ارتباطات خوددلسوزی و جهانی عزت نفس با عاطفه مثبت و منفی و واکنش استرس در زندگی روزانه: یافته هایی از مطالعه تلفن های هوشمند
|کد مقاله||سال انتشار||مقاله انگلیسی||ترجمه فارسی||تعداد کلمات|
|38928||2015||5 صفحه PDF||سفارش دهید||4765 کلمه|
Publisher : Elsevier - Science Direct (الزویر - ساینس دایرکت)
Journal : Personality and Individual Differences, Volume 87, December 2015, Pages 288–292
Abstract The present study examined trait self-compassion and trait self-esteem in relation to positive (PA) and negative affect (NA), as well as their associations with stress reactivity in daily life. One hundred and one subjects completed questionnaires on perceived stress and affect twice a day for 14 consecutive days on smart phones. Results indicated that self-compassion and global self-esteem were positively related to PA and negatively to NA. After controlling for self-esteem, self-compassion remained significantly associated with PA and NA, whereas self-esteem was no longer associated with PA and NA after controlling for self-compassion. Furthermore, results indicated that self-compassion buffered the effect of stress on NA, whereas this was not the case for global self-esteem. Neither self-compassion nor self-esteem moderated the relation of stress on PA in separate models. The results of the present study add to the growing literature regarding beneficial relations of self-compassion and psychological well-being and further emphasize the distinction of self-compassion and global self-esteem.
نتیجه گیری انگلیسی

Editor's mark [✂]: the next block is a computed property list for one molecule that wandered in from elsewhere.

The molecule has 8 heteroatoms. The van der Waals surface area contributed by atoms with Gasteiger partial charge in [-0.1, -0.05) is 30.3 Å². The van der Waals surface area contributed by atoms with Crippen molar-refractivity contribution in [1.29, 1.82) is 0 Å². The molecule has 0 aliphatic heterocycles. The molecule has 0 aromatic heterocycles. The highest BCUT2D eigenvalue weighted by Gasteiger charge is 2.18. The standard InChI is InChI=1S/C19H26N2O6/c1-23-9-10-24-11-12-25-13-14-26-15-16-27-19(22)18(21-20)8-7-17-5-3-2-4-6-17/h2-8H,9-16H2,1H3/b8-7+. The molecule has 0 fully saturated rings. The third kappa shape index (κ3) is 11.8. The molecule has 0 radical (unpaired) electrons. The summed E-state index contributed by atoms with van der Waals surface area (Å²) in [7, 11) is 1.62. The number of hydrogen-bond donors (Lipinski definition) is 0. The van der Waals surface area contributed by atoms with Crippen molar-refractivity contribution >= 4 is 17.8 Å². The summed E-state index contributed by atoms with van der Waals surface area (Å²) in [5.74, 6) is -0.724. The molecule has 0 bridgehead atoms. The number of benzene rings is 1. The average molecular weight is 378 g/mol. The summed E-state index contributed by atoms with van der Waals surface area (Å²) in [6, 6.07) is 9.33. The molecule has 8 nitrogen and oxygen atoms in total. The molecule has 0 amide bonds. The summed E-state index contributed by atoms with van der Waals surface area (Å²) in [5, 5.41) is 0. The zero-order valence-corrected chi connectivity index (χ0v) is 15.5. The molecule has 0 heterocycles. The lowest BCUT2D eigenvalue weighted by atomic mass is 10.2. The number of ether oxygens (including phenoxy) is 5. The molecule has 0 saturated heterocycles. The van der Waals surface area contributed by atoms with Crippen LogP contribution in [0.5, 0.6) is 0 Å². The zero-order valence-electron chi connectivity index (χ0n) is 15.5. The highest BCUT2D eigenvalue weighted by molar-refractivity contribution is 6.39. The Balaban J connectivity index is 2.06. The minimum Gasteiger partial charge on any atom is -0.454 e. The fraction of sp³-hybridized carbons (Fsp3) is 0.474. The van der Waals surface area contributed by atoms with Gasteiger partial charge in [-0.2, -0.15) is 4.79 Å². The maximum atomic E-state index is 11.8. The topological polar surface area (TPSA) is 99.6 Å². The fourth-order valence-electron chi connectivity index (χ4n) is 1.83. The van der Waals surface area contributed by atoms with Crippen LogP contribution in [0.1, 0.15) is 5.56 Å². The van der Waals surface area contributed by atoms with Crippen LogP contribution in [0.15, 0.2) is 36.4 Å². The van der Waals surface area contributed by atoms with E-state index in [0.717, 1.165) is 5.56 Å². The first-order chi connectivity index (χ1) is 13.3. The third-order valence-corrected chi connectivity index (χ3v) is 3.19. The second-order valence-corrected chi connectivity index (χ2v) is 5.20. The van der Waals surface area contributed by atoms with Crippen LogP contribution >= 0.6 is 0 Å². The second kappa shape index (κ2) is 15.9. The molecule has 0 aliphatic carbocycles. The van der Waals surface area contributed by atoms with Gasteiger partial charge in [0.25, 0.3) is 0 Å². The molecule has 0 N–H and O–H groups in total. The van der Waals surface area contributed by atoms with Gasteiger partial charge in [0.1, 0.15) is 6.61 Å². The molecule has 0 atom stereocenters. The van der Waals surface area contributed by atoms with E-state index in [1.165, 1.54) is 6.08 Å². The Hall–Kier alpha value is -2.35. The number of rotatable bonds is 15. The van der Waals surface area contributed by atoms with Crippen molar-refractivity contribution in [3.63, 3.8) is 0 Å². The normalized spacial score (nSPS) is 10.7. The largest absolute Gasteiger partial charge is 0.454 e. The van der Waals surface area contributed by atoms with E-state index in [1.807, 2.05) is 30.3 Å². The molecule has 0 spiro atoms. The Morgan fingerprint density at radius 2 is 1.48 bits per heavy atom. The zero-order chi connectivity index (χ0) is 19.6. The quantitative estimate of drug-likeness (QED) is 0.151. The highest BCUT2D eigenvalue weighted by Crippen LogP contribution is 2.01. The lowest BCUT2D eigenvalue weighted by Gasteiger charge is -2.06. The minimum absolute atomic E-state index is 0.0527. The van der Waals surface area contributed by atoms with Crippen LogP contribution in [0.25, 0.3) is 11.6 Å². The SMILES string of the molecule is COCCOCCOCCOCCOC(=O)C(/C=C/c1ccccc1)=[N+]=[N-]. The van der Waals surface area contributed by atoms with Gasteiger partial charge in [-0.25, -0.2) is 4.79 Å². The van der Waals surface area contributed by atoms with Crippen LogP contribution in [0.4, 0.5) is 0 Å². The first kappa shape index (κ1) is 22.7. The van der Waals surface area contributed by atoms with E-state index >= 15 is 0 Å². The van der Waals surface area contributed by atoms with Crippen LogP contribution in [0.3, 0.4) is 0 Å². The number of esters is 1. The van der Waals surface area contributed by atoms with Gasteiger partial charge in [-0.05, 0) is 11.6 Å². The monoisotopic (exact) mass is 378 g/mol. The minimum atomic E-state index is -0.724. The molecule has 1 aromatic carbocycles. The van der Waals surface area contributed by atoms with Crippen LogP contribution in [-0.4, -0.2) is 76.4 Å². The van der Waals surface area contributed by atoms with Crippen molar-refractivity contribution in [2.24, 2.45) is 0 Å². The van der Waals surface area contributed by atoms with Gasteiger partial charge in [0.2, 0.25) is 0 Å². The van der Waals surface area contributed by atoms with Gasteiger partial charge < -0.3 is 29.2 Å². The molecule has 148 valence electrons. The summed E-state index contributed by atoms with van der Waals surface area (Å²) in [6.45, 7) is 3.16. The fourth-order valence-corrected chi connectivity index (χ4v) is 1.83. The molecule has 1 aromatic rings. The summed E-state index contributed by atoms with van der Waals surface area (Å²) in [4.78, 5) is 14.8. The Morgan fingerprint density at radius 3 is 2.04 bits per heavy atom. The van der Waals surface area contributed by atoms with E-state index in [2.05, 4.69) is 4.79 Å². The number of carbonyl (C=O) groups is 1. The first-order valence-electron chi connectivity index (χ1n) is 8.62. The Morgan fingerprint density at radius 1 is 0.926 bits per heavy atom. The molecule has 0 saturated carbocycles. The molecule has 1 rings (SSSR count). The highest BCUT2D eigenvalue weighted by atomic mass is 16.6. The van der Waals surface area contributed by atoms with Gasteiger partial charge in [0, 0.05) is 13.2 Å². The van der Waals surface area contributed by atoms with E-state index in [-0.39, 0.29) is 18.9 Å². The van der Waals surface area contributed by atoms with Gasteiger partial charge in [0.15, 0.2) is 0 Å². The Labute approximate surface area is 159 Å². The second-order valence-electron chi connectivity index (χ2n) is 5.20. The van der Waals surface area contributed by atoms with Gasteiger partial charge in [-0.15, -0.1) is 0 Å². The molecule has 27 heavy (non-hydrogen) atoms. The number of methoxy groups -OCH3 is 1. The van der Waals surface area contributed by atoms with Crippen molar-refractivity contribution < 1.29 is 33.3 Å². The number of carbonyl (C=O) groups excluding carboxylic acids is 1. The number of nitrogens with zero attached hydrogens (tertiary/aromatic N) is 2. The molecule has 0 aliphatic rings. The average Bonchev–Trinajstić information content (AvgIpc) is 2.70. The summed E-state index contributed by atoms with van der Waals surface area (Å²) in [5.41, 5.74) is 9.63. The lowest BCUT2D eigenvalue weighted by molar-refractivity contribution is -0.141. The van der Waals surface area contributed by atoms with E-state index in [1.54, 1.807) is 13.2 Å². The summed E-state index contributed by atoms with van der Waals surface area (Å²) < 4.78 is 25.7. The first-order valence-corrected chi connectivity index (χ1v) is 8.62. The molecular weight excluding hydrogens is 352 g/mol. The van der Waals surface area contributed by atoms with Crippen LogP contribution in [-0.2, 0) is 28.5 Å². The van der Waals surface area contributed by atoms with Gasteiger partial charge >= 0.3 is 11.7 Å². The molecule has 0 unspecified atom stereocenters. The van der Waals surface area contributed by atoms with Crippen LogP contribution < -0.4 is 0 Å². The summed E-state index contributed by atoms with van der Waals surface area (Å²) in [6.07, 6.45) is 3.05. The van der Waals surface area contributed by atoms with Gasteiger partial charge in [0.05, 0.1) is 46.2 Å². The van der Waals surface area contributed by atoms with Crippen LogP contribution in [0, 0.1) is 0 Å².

Results 2.1. Descriptive statistics and preliminary analyses Regarding level 2 variables, there were no outliers in SC (M = 3.23, SD = 0.56, skew = − 0.12, kurtosis = − 0.28) and GSE (M = 2.40, SD = 0.47, skew = − 0.84, kurtosis = 0.39) as defined by a deviation greater than three SDs from the mean. A total of 2408 valid data points were collected from the 101 participants. Although there are no common rules to rate compliance with a diary protocol ( Shiffman, Stone, & Hufford, 2008), protocol compliance in the present study can be judged as ‘satisfactory’ (completion rate = 85%). The mean amount of data points per person was 23.8 (SD = 3.7, range = 7–28). Of all entries, 1729 (71.8%) were entered on a weekday (vs. weekend) and 1212 (50.3%) were entered at midday (vs. evening). Regarding level 1 variables, mean PA was 2.98 (SD = 0.75, skew = − 0.02, kurtosis = − 0.15), mean NA was 1.55 (SD = 0.62, skew = 1.49, kurtosis = 2.21), and mean stress level was 1.32 (SD = 1.07, skew = 1.11, kurtosis = 1.31). Participants experienced significantly more PA on weekend days than on weekdays (weekend: M = 3.05 (0.77); weekdays: M = 2.95 (0.74); p = .007), whereas there was no significant difference between NA experienced on weekdays and weekend-days (weekend: M = 1.55 (0.64); weekdays: M = 1.56 (0.62); p = .691). Participants reported significantly more PA in the evening than at midday (midday: M = 2.95 (0.75); evening: M = 3.01 (0.76); p = .039), whereas there was no significant difference for NA (midday: M = 1.57 (0.63); evening: M = 1.54 (0.62); p = .371). The percentage of variability in the repeated variables attributable to between-person influences was 41% in NA, 37% in PA, and 57% in stress. These ICCs suggested that level 2 variance has to be considered for the analysis of the present data. 2.2. Associations between self-compassion, self-esteem and affect and stress As in previous studies, SC and GSE were significantly positively correlated (r = .69, p < .001). Table 1 gives an overview of the associations of SC and GSE with NA, PA, and Stress. Separate multilevel analyses revealed that both SC and GSE were significantly negatively associated with NA and perceived stress. Furthermore, SC and GSE were significantly positively associated with PA. We reran the above analyses including both constructs in the same model in order to partition out the shared variance of SC and GSE. Results indicated that SC remained significantly associated with NA and PA, but not with perceived stress. In contrast, GSE was no longer associated with any of the variables. Table 1. Associations of self-compassion and global self-esteem with affect, and perceived stress. NA B (SE) PA B (SE) Stress B (SE) SC − 0.343 (0.059)⁎⁎⁎ 0.274 (0.100)⁎⁎ − 0.367 (0.144)⁎ GSE − 0.391 (0.101)⁎⁎⁎ 0.233 (0.118)⁎ − 0.487 (0.222)⁎ SC (Controlled for each other) − 0.214 (0.091)⁎ 0.261 (0.126)⁎ − 0.153 (0.183) GSE − 0.218 (0.148) 0.022 (0.144) − 0.363 (0.294) Note. SC = self-compassion. GSE = global self-esteem. NA = negative affect. PA = positive affect. B = unstandardized betas in models with SC/GSE as independent variables and NA, PA and stress as dependent variables. ⁎ p < .05. ⁎⁎ p < .01. ⁎⁎⁎ p < .001. Table options 2.3. Stress reactivity In a model predicting NA by stress and another model predicting PA by stress, there was significant variability in slopes between participants (random slope coefficient for NA by stress: 0.028, SE = 0.009, p = .001; random slope coefficient for PA by stress: 0.029, SE = 0.011, p = .006). These findings were corroborated by comparing fit indices of models without and with a random slope (NANoRandomSlope: BIC = 3257.9; NARandomSlope: BIC = 3180.9; PANoRandomSlope: BIC = 4638.5; PARandomSlope: BIC = 4614.3) and indicated that there is significant variance in the slope between stress and affect that can be explained by level 2 variables. With regard to NA, Table 2 gives an overview for the analyses of stress reactivity. Results indicated that the cross-level interaction effect of SC × stress is significant, whereas this was not the case for the GSE × stress interaction 4. Separate models with only one level 2 variable corroborated the results of the combined model (SC × stress: B = − 0.123, SE = 0.049, p = .013; GSE × stress: B = − 0.068, SE = 0.047, p = .145). Table 2. Estimates of fixed effects of multilevel models predicting negative affect (NA). B SE 95%-CI ES Level 1 Intercept 1.203⁎⁎⁎ 0.030 1.143 to 1.262 Stress 0.275⁎⁎⁎ 0.022 0.232 to 0.318 Level 2 GSE − 0.169 0.087 − 0.339 to 0.001 SC − 0.013 0.071 − 0.153 to 0.127 Cross-level interactions GSE × stress 0.068 0.069 − 0.067 to 0.203 4.2% SC × stress − 0.161⁎⁎ 0.069 − 0.296 to − 0.026 11.5% Note. NA = negative affect. GSE = self-esteem. SC = self-compassion. 95%-CI = lower and upper bounds within a 95% confidence interval. ES = effect size. Effect sizes represent the percentage reduction of random slope variance and were calculated relative to a model without the respective interaction. ⁎⁎ p < .01. ⁎⁎⁎ p < .001. Table options A simple slope test for the significant interaction between SC and perceived stress revealed that among participants with low levels of SC (− 1 SD), stress was significantly positively related to NA (slope = .344, t(97) = 8.06, p < .001). Among participants with high levels of SC (+ 1 SD), there was also a significant, but weaker positive relation between stress and NA (slope = .208, t(97) = 8.28, p < .001) (see Fig. 1). Relation between perceived stress and negative affect as a function of ... Fig. 1. Relation between perceived stress and negative affect as a function of self-compassion. Figure options With regard to PA, in a combined model, there was a significant cross-level interaction effect for SC × stress (B = 0.127, SE = 0.062, p = .042) and not for GSE × stress (B = − 0.118, SE = 0.073, p = .103) on PA. However, testing separate models revealed that neither SC (B = 0.054, SE = 0.039, p = .163) nor GSE (B = − 0.013, SE = 0.049, p = .782) moderated the relation of stress on PA. Therefore, the results of the combined model are probably driven by a suppression effect.